Policy paper 168
 

Access to social benefits for EU mobile citizens: “tourism” or myth?

As many voices are raised to denounce possible “benefit tourism” or “welfare tourism” within the EU, the aim of this policy paper by Sofia Fernandes is to shed some light on this complex debate on mobile EU citizens’ access to benefits

|   30/06/2016             |   Sofia Fernandes             |   Labour and social affairs
Policy paper
The free movement of people within the EU is one of the key pillars of the European Single Market. 
Though intra-European mobility is still a limited phenomenon, a fierce debate has emerged in many hosting Member-States with regard to the impact of “mobile EU citizens” on national welfare states. This is partly due to the sharp increase in mobility within the EU since 2004, together with the fact that mobile citizens enjoy access – under certain conditions – to social benefits in the host country. 

Against a backdrop in which there are major differences between national welfare systems (with some based on non-contributory assistance benefits rather than on insurance-based contributory benefits), many voices have risen to denounce possible “benefit tourism” or “welfare tourism” within the EU.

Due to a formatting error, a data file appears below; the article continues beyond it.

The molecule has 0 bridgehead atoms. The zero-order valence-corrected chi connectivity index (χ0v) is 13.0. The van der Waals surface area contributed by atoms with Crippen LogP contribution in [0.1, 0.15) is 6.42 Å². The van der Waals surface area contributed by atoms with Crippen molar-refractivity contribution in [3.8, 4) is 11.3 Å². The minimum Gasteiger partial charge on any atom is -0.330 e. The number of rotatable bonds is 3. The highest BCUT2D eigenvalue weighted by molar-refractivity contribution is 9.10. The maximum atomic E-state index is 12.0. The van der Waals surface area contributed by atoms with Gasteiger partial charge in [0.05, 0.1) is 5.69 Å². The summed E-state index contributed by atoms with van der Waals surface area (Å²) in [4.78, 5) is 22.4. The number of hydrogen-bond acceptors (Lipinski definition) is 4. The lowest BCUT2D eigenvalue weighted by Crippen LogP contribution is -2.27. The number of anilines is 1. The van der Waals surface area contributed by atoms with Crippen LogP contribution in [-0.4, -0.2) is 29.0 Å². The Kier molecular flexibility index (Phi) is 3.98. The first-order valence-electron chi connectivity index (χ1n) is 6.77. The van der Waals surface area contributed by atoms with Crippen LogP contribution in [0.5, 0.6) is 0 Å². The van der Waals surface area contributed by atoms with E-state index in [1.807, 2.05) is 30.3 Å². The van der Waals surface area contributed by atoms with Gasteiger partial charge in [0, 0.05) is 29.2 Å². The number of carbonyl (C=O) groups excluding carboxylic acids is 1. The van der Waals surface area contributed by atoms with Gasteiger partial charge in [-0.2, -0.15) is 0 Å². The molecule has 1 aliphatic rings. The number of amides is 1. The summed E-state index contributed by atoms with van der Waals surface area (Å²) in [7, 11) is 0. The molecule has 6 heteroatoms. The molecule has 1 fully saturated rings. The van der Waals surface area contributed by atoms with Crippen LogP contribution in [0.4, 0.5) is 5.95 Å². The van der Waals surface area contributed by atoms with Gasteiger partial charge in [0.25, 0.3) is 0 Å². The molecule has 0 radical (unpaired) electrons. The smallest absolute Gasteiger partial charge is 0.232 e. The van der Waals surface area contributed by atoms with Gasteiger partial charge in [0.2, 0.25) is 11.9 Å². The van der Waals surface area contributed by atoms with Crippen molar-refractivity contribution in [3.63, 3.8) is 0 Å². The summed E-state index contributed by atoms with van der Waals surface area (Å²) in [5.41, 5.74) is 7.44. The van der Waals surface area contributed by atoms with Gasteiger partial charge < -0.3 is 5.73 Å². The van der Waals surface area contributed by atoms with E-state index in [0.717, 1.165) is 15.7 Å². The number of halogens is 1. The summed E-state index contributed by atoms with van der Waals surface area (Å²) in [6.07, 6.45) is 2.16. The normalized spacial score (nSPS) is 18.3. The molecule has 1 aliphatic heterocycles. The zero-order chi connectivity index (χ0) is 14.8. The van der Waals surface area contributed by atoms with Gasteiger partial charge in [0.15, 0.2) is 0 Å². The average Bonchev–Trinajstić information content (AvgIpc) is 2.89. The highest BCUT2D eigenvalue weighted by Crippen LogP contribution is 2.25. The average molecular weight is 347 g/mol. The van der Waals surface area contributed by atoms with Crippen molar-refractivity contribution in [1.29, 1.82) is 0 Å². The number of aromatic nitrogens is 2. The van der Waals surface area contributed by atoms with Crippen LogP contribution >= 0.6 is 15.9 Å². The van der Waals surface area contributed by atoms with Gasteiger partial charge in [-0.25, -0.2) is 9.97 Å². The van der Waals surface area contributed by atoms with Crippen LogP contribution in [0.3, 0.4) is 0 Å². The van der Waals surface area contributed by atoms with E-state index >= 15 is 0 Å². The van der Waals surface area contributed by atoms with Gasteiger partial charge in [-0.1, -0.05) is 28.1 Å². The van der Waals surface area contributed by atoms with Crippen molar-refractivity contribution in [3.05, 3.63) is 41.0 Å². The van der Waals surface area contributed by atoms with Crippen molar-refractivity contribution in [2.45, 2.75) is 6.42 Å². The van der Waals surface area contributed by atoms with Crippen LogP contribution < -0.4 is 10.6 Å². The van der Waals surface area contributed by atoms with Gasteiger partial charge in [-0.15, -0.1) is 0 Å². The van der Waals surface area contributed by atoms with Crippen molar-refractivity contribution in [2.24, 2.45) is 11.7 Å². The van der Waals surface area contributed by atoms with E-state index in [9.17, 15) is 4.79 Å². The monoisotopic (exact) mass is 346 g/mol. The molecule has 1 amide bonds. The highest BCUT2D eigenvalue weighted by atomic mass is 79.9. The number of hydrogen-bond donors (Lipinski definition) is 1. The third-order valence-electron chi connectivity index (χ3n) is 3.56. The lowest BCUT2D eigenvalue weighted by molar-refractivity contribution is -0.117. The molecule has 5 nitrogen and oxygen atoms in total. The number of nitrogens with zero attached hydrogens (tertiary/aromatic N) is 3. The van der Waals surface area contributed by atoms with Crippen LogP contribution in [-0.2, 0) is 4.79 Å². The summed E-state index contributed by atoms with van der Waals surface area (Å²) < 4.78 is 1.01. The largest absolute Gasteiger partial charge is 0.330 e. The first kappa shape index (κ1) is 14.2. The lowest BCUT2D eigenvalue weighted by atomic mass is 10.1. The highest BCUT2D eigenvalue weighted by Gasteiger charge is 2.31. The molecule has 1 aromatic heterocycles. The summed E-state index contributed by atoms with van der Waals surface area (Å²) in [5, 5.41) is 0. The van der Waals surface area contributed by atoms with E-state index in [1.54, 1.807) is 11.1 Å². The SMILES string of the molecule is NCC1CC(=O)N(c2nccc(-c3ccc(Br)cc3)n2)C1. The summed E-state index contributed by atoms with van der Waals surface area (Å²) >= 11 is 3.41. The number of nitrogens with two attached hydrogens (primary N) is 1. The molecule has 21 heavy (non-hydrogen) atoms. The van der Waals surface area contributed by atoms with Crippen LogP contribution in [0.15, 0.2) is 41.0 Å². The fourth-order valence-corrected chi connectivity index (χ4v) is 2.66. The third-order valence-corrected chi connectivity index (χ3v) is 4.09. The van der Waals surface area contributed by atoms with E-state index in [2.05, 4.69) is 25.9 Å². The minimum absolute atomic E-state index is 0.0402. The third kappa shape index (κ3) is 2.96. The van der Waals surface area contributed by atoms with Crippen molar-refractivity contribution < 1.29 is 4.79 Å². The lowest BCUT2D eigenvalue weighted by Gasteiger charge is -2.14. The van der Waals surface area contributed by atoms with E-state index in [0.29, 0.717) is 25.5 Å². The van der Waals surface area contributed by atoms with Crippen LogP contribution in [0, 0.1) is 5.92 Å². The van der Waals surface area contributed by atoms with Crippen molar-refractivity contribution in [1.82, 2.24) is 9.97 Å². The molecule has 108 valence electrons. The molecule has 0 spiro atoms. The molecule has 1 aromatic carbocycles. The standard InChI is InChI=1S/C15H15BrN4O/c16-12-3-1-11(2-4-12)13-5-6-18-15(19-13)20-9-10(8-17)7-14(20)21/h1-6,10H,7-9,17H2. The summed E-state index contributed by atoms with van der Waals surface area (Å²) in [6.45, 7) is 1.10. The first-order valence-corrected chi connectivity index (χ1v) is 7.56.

The aim of this policy paper by Sofia Fernandes, senior research fellow at the Jacques Delors Institute, is to shed some light on this complex debate on mobile EU citizens’ access to benefits.
1. The first section focuses on the scope of intra-European mobility, the profile of mobile EU citizens and their burden on host countries’ welfare systems.
2. The second section presents an overview of the EU’s legal framework with regard to mobile citizens’ access to benefits by identifying the provisions concerning workers, economically inactive citizens and first-time jobseekers.
3. The third section highlights both the responsibility of Member States in the organisation of their welfare system and the recently adopted reforms which limit EU citizens’ access to benefits as well as the modifications foreseen in the EU-UK deal to the relevant European legislation.
4. Lastly, the fourth section presents the challenges to be met and the outlook for the future.